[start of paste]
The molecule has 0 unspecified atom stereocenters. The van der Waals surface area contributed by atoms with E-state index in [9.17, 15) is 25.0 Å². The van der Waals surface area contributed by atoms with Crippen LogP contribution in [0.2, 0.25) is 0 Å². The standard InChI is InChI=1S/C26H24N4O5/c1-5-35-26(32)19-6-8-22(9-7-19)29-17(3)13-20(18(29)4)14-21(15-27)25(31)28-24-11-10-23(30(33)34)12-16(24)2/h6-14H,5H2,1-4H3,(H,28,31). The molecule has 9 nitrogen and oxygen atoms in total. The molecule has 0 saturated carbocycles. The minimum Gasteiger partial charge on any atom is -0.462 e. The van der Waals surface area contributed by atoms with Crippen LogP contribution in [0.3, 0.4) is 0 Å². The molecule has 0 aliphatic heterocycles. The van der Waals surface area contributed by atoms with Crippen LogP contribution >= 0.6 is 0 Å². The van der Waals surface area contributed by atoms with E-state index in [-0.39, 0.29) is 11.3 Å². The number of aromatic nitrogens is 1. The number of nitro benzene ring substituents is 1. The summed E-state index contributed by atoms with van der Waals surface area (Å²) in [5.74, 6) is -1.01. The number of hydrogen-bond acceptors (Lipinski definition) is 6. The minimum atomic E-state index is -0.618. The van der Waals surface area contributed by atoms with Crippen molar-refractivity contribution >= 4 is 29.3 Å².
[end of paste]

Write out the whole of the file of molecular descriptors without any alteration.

The molecule has 0 unspecified atom stereocenters. The van der Waals surface area contributed by atoms with E-state index in [9.17, 15) is 25.0 Å². The van der Waals surface area contributed by atoms with Crippen LogP contribution in [0.2, 0.25) is 0 Å². The standard InChI is InChI=1S/C26H24N4O5/c1-5-35-26(32)19-6-8-22(9-7-19)29-17(3)13-20(18(29)4)14-21(15-27)25(31)28-24-11-10-23(30(33)34)12-16(24)2/h6-14H,5H2,1-4H3,(H,28,31). The molecule has 9 nitrogen and oxygen atoms in total. The molecule has 0 saturated carbocycles. The minimum Gasteiger partial charge on any atom is -0.462 e. The van der Waals surface area contributed by atoms with Crippen LogP contribution in [0.3, 0.4) is 0 Å². The molecule has 0 aliphatic heterocycles. The van der Waals surface area contributed by atoms with Crippen LogP contribution >= 0.6 is 0 Å². The van der Waals surface area contributed by atoms with E-state index in [-0.39, 0.29) is 11.3 Å². The number of aromatic nitrogens is 1. The number of nitro benzene ring substituents is 1. The summed E-state index contributed by atoms with van der Waals surface area (Å²) in [5.74, 6) is -1.01. The number of hydrogen-bond acceptors (Lipinski definition) is 6. The minimum atomic E-state index is -0.618. The van der Waals surface area contributed by atoms with Crippen molar-refractivity contribution >= 4 is 29.3 Å².